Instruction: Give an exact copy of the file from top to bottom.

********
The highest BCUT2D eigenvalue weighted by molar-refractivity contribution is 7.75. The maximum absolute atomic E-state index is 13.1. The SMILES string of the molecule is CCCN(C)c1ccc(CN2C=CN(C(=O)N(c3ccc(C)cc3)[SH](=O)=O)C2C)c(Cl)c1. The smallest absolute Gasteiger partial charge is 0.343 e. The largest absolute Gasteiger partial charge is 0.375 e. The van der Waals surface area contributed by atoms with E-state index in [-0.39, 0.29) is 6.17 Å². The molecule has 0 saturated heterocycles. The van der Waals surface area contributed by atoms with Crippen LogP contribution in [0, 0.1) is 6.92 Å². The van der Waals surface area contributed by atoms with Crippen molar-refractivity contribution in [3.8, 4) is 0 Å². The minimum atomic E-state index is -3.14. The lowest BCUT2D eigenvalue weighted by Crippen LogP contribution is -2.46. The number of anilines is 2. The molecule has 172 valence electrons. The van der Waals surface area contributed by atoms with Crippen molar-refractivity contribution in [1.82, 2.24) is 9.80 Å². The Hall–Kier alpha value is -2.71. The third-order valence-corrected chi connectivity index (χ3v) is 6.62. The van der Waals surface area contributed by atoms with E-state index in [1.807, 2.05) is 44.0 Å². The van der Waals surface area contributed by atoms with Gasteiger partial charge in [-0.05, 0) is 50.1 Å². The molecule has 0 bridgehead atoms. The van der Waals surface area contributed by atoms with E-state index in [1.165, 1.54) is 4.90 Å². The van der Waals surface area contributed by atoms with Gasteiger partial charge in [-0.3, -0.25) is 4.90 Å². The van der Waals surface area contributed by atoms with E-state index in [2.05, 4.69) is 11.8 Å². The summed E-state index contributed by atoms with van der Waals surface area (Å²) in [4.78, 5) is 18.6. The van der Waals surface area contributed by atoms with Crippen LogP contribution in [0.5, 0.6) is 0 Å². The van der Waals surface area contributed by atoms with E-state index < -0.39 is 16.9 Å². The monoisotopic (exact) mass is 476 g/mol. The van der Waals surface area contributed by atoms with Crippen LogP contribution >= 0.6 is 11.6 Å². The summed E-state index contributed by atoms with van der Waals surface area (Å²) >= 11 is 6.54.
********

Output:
The highest BCUT2D eigenvalue weighted by molar-refractivity contribution is 7.75. The maximum absolute atomic E-state index is 13.1. The SMILES string of the molecule is CCCN(C)c1ccc(CN2C=CN(C(=O)N(c3ccc(C)cc3)[SH](=O)=O)C2C)c(Cl)c1. The smallest absolute Gasteiger partial charge is 0.343 e. The largest absolute Gasteiger partial charge is 0.375 e. The van der Waals surface area contributed by atoms with E-state index in [-0.39, 0.29) is 6.17 Å². The molecule has 0 saturated heterocycles. The van der Waals surface area contributed by atoms with Crippen LogP contribution in [0, 0.1) is 6.92 Å². The van der Waals surface area contributed by atoms with Crippen molar-refractivity contribution in [3.8, 4) is 0 Å². The minimum atomic E-state index is -3.14. The lowest BCUT2D eigenvalue weighted by Crippen LogP contribution is -2.46. The number of anilines is 2. The molecule has 172 valence electrons. The van der Waals surface area contributed by atoms with Crippen molar-refractivity contribution in [1.82, 2.24) is 9.80 Å². The Hall–Kier alpha value is -2.71. The third-order valence-corrected chi connectivity index (χ3v) is 6.62. The van der Waals surface area contributed by atoms with E-state index in [1.807, 2.05) is 44.0 Å². The van der Waals surface area contributed by atoms with Gasteiger partial charge in [-0.05, 0) is 50.1 Å². The molecule has 0 bridgehead atoms. The van der Waals surface area contributed by atoms with E-state index in [1.165, 1.54) is 4.90 Å². The van der Waals surface area contributed by atoms with Gasteiger partial charge in [-0.3, -0.25) is 4.90 Å². The van der Waals surface area contributed by atoms with E-state index in [2.05, 4.69) is 11.8 Å². The summed E-state index contributed by atoms with van der Waals surface area (Å²) in [4.78, 5) is 18.6. The van der Waals surface area contributed by atoms with Crippen LogP contribution in [0.5, 0.6) is 0 Å². The van der Waals surface area contributed by atoms with E-state index < -0.39 is 16.9 Å². The monoisotopic (exact) mass is 476 g/mol. The van der Waals surface area contributed by atoms with Crippen LogP contribution >= 0.6 is 11.6 Å². The summed E-state index contributed by atoms with van der Waals surface area (Å²) >= 11 is 6.54.